Sesso, who still serves as co-president of the Long Island Council for the Social Studies, speaks from personal experience. In 2015, the Regents board unanimously agreed to let students who wanted to graduate with concentrations in technical courses, the arts, or other selected subjects to get a waiver from taking one Regents exam. 

Instead, such students can now get credit toward graduation by passing an occupational or technical test in their area of concentration. The effect of this was to reduce the number of students taking Regents history exams, since other state tests in English, math and science remained mandatory.

The state refers to these alternate routes as "new pathways." 

The occupational waiver was followed in 2016 by another measure, allowing students to appeal scores on Regents exams ranging from 60 to 64. The usual passing mark is 65.

Meanwhile, graduation rates continued inching up. Last month, state education officials announced that 81.2% of 12th-graders statewide had graduated in June, up eight-tenths of a percentage point from the previous year. 

On the Island, 89.1% of students graduated, an improvement of seven-tenths of a percent. 

In Albany, Cuomo's website states that the annual graduation rate "has increased every year and has now reached the highest level in state history."

That's true, but it glosses over the fact that New York could have a tough time catching up with leading states, so long as its gains are less than one percentage point a year.

In 2016-17, New York's graduation rate was 82%, tied with Florida for the 38th spot among states. No. 1 was New Jersey, tied with Iowa at 91%.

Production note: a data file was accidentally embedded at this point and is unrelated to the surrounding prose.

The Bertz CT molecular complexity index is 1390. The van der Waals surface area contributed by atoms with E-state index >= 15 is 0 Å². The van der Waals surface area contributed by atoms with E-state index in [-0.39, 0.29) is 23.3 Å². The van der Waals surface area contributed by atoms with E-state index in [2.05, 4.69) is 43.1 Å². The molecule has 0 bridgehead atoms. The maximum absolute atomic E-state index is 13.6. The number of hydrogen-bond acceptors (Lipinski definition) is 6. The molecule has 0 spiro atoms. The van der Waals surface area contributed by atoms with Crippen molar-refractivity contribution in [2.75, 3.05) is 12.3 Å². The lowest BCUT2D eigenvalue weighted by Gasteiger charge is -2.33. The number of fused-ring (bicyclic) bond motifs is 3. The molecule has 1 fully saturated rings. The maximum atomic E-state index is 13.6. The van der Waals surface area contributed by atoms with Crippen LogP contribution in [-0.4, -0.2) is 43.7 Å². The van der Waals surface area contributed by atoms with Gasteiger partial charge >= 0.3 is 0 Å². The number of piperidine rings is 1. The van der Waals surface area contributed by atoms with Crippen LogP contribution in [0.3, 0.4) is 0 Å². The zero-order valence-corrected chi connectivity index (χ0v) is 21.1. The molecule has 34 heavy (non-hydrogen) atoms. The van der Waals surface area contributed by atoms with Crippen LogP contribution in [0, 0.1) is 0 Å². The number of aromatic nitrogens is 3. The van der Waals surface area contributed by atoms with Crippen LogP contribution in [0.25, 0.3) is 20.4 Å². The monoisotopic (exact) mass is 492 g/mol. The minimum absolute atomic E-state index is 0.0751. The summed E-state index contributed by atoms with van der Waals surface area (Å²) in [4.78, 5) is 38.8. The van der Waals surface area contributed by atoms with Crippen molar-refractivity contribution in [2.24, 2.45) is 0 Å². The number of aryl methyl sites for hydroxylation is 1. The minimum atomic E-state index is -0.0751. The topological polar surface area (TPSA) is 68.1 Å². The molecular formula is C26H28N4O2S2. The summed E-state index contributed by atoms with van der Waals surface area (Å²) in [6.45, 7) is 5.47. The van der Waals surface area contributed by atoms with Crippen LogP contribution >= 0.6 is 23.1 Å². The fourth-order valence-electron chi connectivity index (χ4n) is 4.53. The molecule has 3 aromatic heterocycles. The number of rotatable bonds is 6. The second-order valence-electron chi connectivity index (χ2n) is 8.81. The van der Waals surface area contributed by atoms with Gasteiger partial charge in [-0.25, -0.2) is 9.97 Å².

One point emphasized by eduction officials in recent years is the number of students graduating through "new pathways."

For the Class of 2019, more than 13,200 students took this route statewide, a 15% increase from previous years. Popular areas of concentration included science, math and technical courses. 

Such is not the case in the Nassau-Suffolk region, where the number of graduates in alternative pathways has remained more-or-less flat at around 1,500 in recent years. Local experts in the field of occupational training say lack of growth may reflect the fact that the great majority of high school students here remain focused on preparing for college. 

Some local school administrators said they find the pathways alternative beneficial, nonetheless. 

Among them is Jennifer Martino, principal of the Edward J. Milliken Technical Center in Oakdale. The center, run by Eastern Suffolk BOCES, trains 750 students for technical jobs such as medical assistants and air-conditioning installers. 

Typically, students spend half their school day at the regional Milliken center, and the other half in their local high schools. Martino said she gets two or three calls each spring from such schools, asking if particular students have passed their occupational tests.

The reason, Martino added, is that the students have failed a Regents exam, and need the occupational credit to get their diplomas. 

"It could potentially be the determining factor in whether they graduate," she said.